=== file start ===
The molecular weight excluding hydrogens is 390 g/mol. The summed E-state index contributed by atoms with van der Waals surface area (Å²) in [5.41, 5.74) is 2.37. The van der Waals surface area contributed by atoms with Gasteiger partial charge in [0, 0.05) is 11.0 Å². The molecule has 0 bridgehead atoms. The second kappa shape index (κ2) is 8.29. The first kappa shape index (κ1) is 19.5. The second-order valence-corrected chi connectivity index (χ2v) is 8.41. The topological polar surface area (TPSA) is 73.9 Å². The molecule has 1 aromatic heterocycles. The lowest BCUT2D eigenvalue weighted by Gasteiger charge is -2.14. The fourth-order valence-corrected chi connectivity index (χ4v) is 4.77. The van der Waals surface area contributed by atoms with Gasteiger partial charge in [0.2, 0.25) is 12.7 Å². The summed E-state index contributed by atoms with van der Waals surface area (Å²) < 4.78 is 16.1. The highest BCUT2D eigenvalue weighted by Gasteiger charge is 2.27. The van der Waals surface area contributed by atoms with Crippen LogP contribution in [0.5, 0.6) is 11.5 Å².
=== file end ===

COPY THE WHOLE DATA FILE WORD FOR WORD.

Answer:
The molecular weight excluding hydrogens is 390 g/mol. The summed E-state index contributed by atoms with van der Waals surface area (Å²) in [5.41, 5.74) is 2.37. The van der Waals surface area contributed by atoms with Gasteiger partial charge in [0, 0.05) is 11.0 Å². The molecule has 0 bridgehead atoms. The second kappa shape index (κ2) is 8.29. The first kappa shape index (κ1) is 19.5. The second-order valence-corrected chi connectivity index (χ2v) is 8.41. The topological polar surface area (TPSA) is 73.9 Å². The molecule has 1 aromatic heterocycles. The lowest BCUT2D eigenvalue weighted by Gasteiger charge is -2.14. The fourth-order valence-corrected chi connectivity index (χ4v) is 4.77. The van der Waals surface area contributed by atoms with Gasteiger partial charge in [0.2, 0.25) is 12.7 Å². The summed E-state index contributed by atoms with van der Waals surface area (Å²) < 4.78 is 16.1. The highest BCUT2D eigenvalue weighted by Gasteiger charge is 2.27. The van der Waals surface area contributed by atoms with Crippen LogP contribution in [0.5, 0.6) is 11.5 Å².